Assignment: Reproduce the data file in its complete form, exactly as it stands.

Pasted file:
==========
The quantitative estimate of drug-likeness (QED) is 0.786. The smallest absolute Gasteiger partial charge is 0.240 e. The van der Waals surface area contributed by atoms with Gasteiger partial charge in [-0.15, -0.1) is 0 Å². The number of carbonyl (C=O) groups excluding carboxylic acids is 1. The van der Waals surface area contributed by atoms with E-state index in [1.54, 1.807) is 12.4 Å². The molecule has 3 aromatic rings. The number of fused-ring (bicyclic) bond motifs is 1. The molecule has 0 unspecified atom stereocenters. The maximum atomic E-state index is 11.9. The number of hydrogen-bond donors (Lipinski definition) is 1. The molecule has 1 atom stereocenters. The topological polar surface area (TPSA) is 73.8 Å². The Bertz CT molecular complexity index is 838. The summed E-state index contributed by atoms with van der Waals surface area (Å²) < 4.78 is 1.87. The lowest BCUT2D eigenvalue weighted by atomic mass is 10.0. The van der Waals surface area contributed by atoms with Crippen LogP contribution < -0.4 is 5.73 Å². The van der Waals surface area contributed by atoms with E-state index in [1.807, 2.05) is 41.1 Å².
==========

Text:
The quantitative estimate of drug-likeness (QED) is 0.786. The smallest absolute Gasteiger partial charge is 0.240 e. The van der Waals surface area contributed by atoms with Gasteiger partial charge in [-0.15, -0.1) is 0 Å². The number of carbonyl (C=O) groups excluding carboxylic acids is 1. The van der Waals surface area contributed by atoms with E-state index in [1.54, 1.807) is 12.4 Å². The molecule has 3 aromatic rings. The number of fused-ring (bicyclic) bond motifs is 1. The molecule has 0 unspecified atom stereocenters. The maximum atomic E-state index is 11.9. The number of hydrogen-bond donors (Lipinski definition) is 1. The molecule has 1 atom stereocenters. The topological polar surface area (TPSA) is 73.8 Å². The Bertz CT molecular complexity index is 838. The summed E-state index contributed by atoms with van der Waals surface area (Å²) < 4.78 is 1.87. The lowest BCUT2D eigenvalue weighted by atomic mass is 10.0. The van der Waals surface area contributed by atoms with Crippen LogP contribution < -0.4 is 5.73 Å². The van der Waals surface area contributed by atoms with E-state index in [1.807, 2.05) is 41.1 Å².